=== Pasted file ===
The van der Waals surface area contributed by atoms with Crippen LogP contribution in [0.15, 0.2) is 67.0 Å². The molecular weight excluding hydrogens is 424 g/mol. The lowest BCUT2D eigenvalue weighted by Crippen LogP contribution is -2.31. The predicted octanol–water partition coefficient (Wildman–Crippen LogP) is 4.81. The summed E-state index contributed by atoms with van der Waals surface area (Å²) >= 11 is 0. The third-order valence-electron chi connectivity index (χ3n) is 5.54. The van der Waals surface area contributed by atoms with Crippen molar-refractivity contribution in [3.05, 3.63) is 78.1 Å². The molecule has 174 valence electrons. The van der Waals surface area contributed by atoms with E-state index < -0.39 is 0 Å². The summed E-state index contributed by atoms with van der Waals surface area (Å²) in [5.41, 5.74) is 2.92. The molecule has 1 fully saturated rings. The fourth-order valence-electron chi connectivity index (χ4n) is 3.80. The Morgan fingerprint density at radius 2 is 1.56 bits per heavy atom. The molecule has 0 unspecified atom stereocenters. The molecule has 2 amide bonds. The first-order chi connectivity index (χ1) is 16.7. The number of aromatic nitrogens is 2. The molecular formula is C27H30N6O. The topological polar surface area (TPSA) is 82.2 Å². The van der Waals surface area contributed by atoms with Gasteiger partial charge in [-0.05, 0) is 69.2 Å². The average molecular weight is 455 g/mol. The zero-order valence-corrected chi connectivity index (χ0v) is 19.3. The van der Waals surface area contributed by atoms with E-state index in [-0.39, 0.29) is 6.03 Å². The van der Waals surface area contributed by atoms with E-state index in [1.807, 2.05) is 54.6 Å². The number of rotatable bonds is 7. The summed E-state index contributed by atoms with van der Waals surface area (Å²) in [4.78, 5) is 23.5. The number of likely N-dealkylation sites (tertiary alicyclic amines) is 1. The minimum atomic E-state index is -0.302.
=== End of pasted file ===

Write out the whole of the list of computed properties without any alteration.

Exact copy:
The van der Waals surface area contributed by atoms with Crippen LogP contribution in [0.15, 0.2) is 67.0 Å². The molecular weight excluding hydrogens is 424 g/mol. The lowest BCUT2D eigenvalue weighted by Crippen LogP contribution is -2.31. The predicted octanol–water partition coefficient (Wildman–Crippen LogP) is 4.81. The summed E-state index contributed by atoms with van der Waals surface area (Å²) >= 11 is 0. The third-order valence-electron chi connectivity index (χ3n) is 5.54. The van der Waals surface area contributed by atoms with Crippen molar-refractivity contribution in [3.05, 3.63) is 78.1 Å². The molecule has 174 valence electrons. The van der Waals surface area contributed by atoms with E-state index < -0.39 is 0 Å². The summed E-state index contributed by atoms with van der Waals surface area (Å²) in [5.41, 5.74) is 2.92. The molecule has 1 fully saturated rings. The fourth-order valence-electron chi connectivity index (χ4n) is 3.80. The Morgan fingerprint density at radius 2 is 1.56 bits per heavy atom. The molecule has 0 unspecified atom stereocenters. The molecule has 2 amide bonds. The first-order chi connectivity index (χ1) is 16.7. The number of aromatic nitrogens is 2. The molecular formula is C27H30N6O. The topological polar surface area (TPSA) is 82.2 Å². The van der Waals surface area contributed by atoms with Gasteiger partial charge in [-0.05, 0) is 69.2 Å². The average molecular weight is 455 g/mol. The zero-order valence-corrected chi connectivity index (χ0v) is 19.3. The van der Waals surface area contributed by atoms with E-state index in [-0.39, 0.29) is 6.03 Å². The van der Waals surface area contributed by atoms with E-state index in [1.807, 2.05) is 54.6 Å². The number of rotatable bonds is 7. The summed E-state index contributed by atoms with van der Waals surface area (Å²) in [4.78, 5) is 23.5. The number of likely N-dealkylation sites (tertiary alicyclic amines) is 1. The minimum atomic E-state index is -0.302.